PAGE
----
If you take a trip from rural Virginia into Washington, D.C., you may notice a change in atmosphere—literally.
Scientists say the “urban heat island” effect, which can raise temperatures in cities by several degrees compared with their surroundings, could be a risk to human health as growing urban populations exacerbate the heating effects of climate change.
According to a study published last week in Environmental Research Letters, the urban heating effect may cause extra warming in many cities, on top of the warming already caused by climate change. The researchers made their estimates using a statistical model based on projections for future urban expansion.
The study suggests that, on average globally, urban heat island warming will probably be equivalent to about half the warming caused by climate change by the year 2050. In a city that experiences 2 degrees of warming from climate change, for instance, that would mean an extra degree of warming.
In some locations, the study warns, the effect could be twice as strong as the impact of global warming.
According to lead study author Kangning Huang, a doctoral student at Yale University, the urban heat island effect isn’t included in the regional warming projections produced by the Intergovernmental Panel on Climate Change. But this effect may make a big difference in the amount of warming that some cities experience.
That means it should be factored into future adaptation strategies, Huang said.
“That’s the reason we conducted this research,” he told E&E News. “It’s to try to complement the projections in the IPCC report for climate change, so we’ll have a full picture of the warming that will affect about two-thirds of the population. By 2050, about two-thirds of the world population will live in an urban area.”
It’s not the first study to suggest that urban heat islands may add to the effects of climate change.
A 2017 paper in Nature Climate Change evaluated the economic risks of climate change in large cities around the world. It found that local warming, caused by the urban heat island effect, “significantly increases temperatures as well as economic losses in addition to global warming.” In fact, the study estimated that the added effects of urban heat island warming could double the economic losses expected from human-caused climate change.
Different cities—and solutions
Although these findings seem alarming, the consequences of urban heat islands are more serious in some places than in others.
The urban heating effect is caused by a variety of factors—and not always the same factors in every city. Research suggests that the phenomenon is broadly the result of less evapotranspiration—that’s when water evaporates from plants or soil into the atmosphere, cooling the air—in cities, compared with their surrounding environments. But other influences, from the density of the city to the types of building materials and urban designs it incorporates, can also play a role.
That means every city will experience different heating effects.
How much it affects a city’s residents also varies from place to place. Studies have shown that urban heat islands tend to be hotter compared with their surroundings in colder parts of the world. But in cold climates, a warmer city isn’t always a major risk to its inhabitants, notes Scott Krayenhoff, an urban climate expert at the University of Guelph in Canada.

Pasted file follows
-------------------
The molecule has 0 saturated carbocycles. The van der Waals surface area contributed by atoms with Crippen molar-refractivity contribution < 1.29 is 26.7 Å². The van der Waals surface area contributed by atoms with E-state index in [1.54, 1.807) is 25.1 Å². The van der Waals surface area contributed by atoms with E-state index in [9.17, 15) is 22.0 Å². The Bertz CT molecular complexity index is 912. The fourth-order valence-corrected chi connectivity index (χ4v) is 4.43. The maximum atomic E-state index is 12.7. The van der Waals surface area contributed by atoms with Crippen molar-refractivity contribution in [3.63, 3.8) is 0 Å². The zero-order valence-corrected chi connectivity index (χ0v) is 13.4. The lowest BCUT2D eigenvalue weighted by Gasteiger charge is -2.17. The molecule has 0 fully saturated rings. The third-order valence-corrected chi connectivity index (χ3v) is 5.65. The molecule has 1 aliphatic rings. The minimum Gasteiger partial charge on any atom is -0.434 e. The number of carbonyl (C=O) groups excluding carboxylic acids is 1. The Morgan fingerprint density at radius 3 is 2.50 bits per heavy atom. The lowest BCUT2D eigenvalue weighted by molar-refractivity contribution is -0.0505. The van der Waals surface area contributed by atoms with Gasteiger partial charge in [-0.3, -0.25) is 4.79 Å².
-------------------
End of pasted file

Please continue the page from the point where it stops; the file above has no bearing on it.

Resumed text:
In general, he says the influence of heat waves in cities is probably a bigger challenge than the urban heat island effect. Heat waves are becoming more frequent, more intense and a bigger risk to human health, he pointed out. Even in cooler regions of the world, summer heat waves can cause thousands of deaths.
As populations around the world continue to grow, more and more people may be exposed to these dangerous weather events.
The authors of the new study acknowledge that urban heat islands don’t pose the same risks all over the world. But they may be a big concern in some regions.
In particular, the authors point to cities in temperate and tropical parts of the global south, including parts of Latin America, Africa and South Asia, where absolute temperatures tend to be higher and where many nations have smaller economies and more difficulties adapting to the warming climate. The researchers estimate that about half the world’s urban population will live in these regions by 2050.
There are a variety of ways urban planners can attempt to lower city temperatures, Huang noted—creating more green spaces or building reflective rooftops that beam sunlight away. But there isn’t a one-size-fits-all approach, and not every solution is appropriate for every city.
Green spaces, for instance, can be a challenge to maintain in water-scarce areas. And in colder climates, reflective surfaces may make temperatures more bearable in the summer, but can also make for even colder winters, increasing the amount of energy that residents use for heat.
Sometimes there are trade-offs to consider when it comes to fighting climate change and fighting urban heat, Huang added. Denser cities are often more carbon-efficient and climate-friendly. But they also tend to be hotter.
“I think in order to find the right balance, we need to consider both factors to determine what kind of cities we want to build in the future,” Huang said. “I think my point is that the issue is more complicated than just about increasing density and increasing green space. There are a lot of factors we need to consider in the future and how to build future cities.”